Paneth cells are like an internal antibiotic that eliminates unwanted microbes that make their way into our small intestine and helps us maintain a healthy gut microbiome.
When the Paneth cells in our small intestine become dysfunctional or in short supply, it appears to set us up for potentially painful and debilitating inflammatory bowel disease and maybe even cancer.
Now a Medical College of Georgia research team has emerging evidence that a little-known gene may have a big role in keeping our Paneth cells – and us – healthy and active.
“We need functional Paneth cells in our body to really maintain our microbiome,” says Dr. Honglin Li, cell biologist in the MCG Department of Biochemistry and Molecular Biology.
“In our mouse model, without them, we can see good bacteria levels going way down and bad bacteria levels going way up,” he says.
Li has evidence that at least one cause of the unhealthy shift is that when the gene Ufbp1 is knocked out of the intestinal lining under which Paneth cells live, Paneth cells die.
He is principal investigator on a new $1.4 million grant from the National Institutes of Health that is helping him figure out how and why.
The gene is normally highly expressed in Paneth cells, and a healthy small intestine appears to have the body’s highest population of these cells, Li says. In inflammatory bowel disease, expression of both the gene and Paneth cell numbers are down, something Li’s team has shown in both their mouse model and in a small study of human tissue.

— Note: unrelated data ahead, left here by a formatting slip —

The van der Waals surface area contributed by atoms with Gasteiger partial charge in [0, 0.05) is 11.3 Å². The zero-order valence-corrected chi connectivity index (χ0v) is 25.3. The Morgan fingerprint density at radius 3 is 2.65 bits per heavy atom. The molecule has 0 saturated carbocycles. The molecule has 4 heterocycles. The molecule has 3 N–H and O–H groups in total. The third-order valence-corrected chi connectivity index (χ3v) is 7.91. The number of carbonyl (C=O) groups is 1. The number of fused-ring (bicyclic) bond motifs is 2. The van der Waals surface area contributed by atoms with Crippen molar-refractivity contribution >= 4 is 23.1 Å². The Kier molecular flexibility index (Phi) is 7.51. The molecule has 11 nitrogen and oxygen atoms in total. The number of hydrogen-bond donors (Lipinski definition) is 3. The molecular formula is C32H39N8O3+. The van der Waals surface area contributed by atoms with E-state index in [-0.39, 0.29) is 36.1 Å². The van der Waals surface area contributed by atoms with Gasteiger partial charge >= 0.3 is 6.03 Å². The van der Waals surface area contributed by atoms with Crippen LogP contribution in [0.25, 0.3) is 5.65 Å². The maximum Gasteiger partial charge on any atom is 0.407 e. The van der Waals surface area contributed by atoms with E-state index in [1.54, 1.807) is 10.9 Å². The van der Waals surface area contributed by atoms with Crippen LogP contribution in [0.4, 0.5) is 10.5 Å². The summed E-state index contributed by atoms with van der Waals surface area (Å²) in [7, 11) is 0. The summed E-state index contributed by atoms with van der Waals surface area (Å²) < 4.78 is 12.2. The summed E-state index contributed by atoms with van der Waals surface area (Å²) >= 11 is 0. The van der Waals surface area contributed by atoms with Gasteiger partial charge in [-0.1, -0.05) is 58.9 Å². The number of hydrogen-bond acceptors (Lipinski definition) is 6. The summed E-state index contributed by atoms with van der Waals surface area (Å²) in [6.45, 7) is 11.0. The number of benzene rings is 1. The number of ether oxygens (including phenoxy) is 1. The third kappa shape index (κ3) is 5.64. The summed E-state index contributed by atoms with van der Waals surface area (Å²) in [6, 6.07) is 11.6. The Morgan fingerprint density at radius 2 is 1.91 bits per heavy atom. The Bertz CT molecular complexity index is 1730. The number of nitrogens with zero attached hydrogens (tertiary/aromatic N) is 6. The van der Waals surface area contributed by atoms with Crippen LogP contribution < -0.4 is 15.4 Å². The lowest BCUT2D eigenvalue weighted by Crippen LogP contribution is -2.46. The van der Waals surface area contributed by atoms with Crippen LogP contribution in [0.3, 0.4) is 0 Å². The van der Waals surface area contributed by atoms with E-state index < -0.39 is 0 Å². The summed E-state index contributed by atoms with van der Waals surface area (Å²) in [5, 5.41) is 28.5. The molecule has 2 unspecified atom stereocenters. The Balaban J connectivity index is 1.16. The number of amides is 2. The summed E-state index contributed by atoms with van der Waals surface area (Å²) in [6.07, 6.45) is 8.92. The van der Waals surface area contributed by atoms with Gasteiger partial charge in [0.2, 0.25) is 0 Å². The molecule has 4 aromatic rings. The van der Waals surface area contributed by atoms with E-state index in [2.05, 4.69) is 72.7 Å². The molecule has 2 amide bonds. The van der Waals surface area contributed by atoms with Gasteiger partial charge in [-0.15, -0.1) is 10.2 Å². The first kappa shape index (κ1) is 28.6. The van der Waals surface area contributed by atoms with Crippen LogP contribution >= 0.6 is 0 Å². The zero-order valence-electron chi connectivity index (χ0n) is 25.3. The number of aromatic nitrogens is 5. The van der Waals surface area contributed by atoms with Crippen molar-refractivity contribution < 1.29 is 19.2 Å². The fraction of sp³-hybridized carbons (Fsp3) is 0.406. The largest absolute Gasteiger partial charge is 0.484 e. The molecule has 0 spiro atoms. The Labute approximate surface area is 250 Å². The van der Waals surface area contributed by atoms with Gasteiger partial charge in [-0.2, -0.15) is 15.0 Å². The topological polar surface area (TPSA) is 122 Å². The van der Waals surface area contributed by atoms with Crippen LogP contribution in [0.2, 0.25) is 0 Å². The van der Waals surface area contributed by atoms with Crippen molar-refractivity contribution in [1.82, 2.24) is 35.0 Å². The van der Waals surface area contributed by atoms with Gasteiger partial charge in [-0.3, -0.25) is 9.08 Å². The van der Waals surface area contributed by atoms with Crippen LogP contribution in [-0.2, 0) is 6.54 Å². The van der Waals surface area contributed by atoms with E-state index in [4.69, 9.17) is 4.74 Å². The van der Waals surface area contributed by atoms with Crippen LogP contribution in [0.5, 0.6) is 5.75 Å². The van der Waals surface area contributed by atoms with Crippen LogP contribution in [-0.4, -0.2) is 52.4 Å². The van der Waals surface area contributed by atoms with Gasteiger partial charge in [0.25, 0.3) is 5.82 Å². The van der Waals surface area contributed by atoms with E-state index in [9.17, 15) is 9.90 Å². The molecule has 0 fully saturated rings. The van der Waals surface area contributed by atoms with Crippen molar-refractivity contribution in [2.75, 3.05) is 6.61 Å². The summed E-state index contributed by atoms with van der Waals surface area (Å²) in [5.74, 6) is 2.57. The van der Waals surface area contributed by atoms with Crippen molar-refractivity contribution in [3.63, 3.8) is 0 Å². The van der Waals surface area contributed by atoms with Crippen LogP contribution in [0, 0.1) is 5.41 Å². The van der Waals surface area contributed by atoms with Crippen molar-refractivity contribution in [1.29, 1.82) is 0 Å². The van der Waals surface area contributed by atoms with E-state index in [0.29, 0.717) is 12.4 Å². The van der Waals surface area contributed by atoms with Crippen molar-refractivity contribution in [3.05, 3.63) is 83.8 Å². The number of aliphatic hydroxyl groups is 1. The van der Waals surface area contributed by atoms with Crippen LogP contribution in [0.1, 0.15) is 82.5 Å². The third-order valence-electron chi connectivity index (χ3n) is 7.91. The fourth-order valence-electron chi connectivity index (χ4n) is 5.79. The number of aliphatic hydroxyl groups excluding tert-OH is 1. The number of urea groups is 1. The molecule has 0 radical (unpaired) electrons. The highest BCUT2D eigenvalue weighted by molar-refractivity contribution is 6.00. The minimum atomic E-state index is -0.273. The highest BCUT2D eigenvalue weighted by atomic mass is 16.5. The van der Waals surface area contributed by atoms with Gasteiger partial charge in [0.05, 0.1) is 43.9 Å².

“We are trying to find out what is the downstream mechanism that kills the Paneth cells,” Li says.
He is looking at what happens when they knock the gene out of Paneth cells and suspects it will result in cell death. Paneth cells definitely did not survive when his team knocked the gene out of all cell types in the intestinal epithelium, which provides a barrier between us and what we take in by mouth from the outside world. In fact, Paneth cells seem to be the most susceptible.
In dissecting just how Paneth cells die, the research team is also looking at how a deficiency of the Ufbp1 gene affects protein folding. Proper protein folding is essential to proper protein function and while they can’t yet look directly at the proteins to see if they are properly folded, they can examine the unfolded protein response. This is a common response to cell stress that happens in the endoplasmic reticulum, an organelle inside cells, which is essential to their wellbeing. In fact, the endoplasmic reticulum is where proteins get made, folded, modified and secreted.
One of the outcomes of the unfolded protein response is cell death,” says Li, and he wants to know if that is at least part of what happens when his gene is MIA. His team hypothesizes that Ufbp1 plays a pivotal role in keeping this important assembly and distribution plant inside the cells well-functioning.
”It could be this apparently critical connection between Ufbp1 and Paneth cells provides new therapeutic targets,” Li says. “We have early evidence that if we boost the level of this protein, we can protect the Paneth cells.”